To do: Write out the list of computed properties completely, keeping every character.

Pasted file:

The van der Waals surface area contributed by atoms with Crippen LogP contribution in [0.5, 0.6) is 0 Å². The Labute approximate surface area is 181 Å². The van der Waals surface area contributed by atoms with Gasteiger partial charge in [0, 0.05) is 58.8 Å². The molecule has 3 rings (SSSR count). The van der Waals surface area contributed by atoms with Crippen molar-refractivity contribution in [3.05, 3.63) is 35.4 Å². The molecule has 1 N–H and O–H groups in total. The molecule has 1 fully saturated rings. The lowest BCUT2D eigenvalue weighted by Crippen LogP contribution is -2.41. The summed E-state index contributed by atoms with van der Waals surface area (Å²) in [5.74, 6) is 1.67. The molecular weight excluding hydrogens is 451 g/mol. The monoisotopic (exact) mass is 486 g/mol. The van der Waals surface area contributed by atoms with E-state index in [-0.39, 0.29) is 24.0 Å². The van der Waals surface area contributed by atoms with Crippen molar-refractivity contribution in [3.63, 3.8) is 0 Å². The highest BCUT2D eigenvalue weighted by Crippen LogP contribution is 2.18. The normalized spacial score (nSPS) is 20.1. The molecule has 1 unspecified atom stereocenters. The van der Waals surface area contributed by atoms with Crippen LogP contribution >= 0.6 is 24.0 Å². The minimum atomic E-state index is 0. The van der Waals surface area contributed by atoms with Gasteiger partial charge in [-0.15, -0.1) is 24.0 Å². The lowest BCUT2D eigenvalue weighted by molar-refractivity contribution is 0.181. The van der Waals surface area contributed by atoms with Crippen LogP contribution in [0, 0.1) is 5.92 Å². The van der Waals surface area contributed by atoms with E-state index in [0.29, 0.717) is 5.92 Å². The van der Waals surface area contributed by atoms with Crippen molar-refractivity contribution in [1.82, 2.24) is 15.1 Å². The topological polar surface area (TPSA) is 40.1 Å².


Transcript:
The van der Waals surface area contributed by atoms with Crippen LogP contribution in [0.5, 0.6) is 0 Å². The Labute approximate surface area is 181 Å². The van der Waals surface area contributed by atoms with Gasteiger partial charge in [0, 0.05) is 58.8 Å². The molecule has 3 rings (SSSR count). The van der Waals surface area contributed by atoms with Crippen molar-refractivity contribution in [3.05, 3.63) is 35.4 Å². The molecule has 1 N–H and O–H groups in total. The molecule has 1 fully saturated rings. The lowest BCUT2D eigenvalue weighted by Crippen LogP contribution is -2.41. The summed E-state index contributed by atoms with van der Waals surface area (Å²) in [5.74, 6) is 1.67. The molecular weight excluding hydrogens is 451 g/mol. The monoisotopic (exact) mass is 486 g/mol. The van der Waals surface area contributed by atoms with E-state index in [-0.39, 0.29) is 24.0 Å². The van der Waals surface area contributed by atoms with Crippen molar-refractivity contribution in [3.63, 3.8) is 0 Å². The highest BCUT2D eigenvalue weighted by Crippen LogP contribution is 2.18. The normalized spacial score (nSPS) is 20.1. The molecule has 1 unspecified atom stereocenters. The van der Waals surface area contributed by atoms with Crippen LogP contribution >= 0.6 is 24.0 Å². The minimum atomic E-state index is 0. The van der Waals surface area contributed by atoms with Gasteiger partial charge in [-0.15, -0.1) is 24.0 Å². The lowest BCUT2D eigenvalue weighted by molar-refractivity contribution is 0.181. The van der Waals surface area contributed by atoms with Crippen LogP contribution in [0, 0.1) is 5.92 Å². The van der Waals surface area contributed by atoms with E-state index in [0.29, 0.717) is 5.92 Å². The van der Waals surface area contributed by atoms with Crippen molar-refractivity contribution in [1.82, 2.24) is 15.1 Å². The topological polar surface area (TPSA) is 40.1 Å².